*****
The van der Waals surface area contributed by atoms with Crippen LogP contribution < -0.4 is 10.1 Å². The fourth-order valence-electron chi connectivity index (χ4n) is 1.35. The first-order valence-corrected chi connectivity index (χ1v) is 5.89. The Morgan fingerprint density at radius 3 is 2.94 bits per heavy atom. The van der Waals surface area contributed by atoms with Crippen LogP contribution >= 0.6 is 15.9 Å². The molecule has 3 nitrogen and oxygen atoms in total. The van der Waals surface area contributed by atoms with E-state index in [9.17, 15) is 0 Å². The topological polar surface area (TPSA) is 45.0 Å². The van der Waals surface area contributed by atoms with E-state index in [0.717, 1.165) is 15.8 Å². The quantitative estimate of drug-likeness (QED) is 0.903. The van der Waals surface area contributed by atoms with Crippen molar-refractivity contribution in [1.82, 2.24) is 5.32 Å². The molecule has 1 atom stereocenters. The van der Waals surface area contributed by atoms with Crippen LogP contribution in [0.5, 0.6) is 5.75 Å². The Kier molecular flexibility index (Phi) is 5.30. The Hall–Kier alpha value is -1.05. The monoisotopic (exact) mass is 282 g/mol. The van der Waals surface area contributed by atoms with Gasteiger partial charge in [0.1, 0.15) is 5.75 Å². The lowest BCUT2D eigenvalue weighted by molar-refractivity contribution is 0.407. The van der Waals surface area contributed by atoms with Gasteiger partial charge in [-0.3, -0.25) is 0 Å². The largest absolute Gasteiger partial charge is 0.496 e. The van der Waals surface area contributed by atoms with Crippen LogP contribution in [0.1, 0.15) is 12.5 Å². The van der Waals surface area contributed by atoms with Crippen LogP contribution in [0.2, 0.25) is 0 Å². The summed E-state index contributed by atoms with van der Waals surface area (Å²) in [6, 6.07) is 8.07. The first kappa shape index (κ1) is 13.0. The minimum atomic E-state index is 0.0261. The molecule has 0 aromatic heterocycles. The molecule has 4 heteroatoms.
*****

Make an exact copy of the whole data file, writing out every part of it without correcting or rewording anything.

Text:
The van der Waals surface area contributed by atoms with Crippen LogP contribution < -0.4 is 10.1 Å². The fourth-order valence-electron chi connectivity index (χ4n) is 1.35. The first-order valence-corrected chi connectivity index (χ1v) is 5.89. The Morgan fingerprint density at radius 3 is 2.94 bits per heavy atom. The van der Waals surface area contributed by atoms with Crippen LogP contribution >= 0.6 is 15.9 Å². The molecule has 3 nitrogen and oxygen atoms in total. The van der Waals surface area contributed by atoms with E-state index in [9.17, 15) is 0 Å². The topological polar surface area (TPSA) is 45.0 Å². The van der Waals surface area contributed by atoms with E-state index in [0.717, 1.165) is 15.8 Å². The quantitative estimate of drug-likeness (QED) is 0.903. The van der Waals surface area contributed by atoms with Crippen molar-refractivity contribution in [1.82, 2.24) is 5.32 Å². The molecule has 1 atom stereocenters. The van der Waals surface area contributed by atoms with Crippen LogP contribution in [0.5, 0.6) is 5.75 Å². The Kier molecular flexibility index (Phi) is 5.30. The Hall–Kier alpha value is -1.05. The monoisotopic (exact) mass is 282 g/mol. The van der Waals surface area contributed by atoms with Gasteiger partial charge in [0.1, 0.15) is 5.75 Å². The lowest BCUT2D eigenvalue weighted by molar-refractivity contribution is 0.407. The van der Waals surface area contributed by atoms with Gasteiger partial charge in [-0.3, -0.25) is 0 Å². The largest absolute Gasteiger partial charge is 0.496 e. The van der Waals surface area contributed by atoms with Crippen LogP contribution in [0.1, 0.15) is 12.5 Å². The van der Waals surface area contributed by atoms with Crippen LogP contribution in [0.2, 0.25) is 0 Å². The summed E-state index contributed by atoms with van der Waals surface area (Å²) in [6, 6.07) is 8.07. The first kappa shape index (κ1) is 13.0. The minimum atomic E-state index is 0.0261. The molecule has 0 aromatic heterocycles. The molecule has 4 heteroatoms.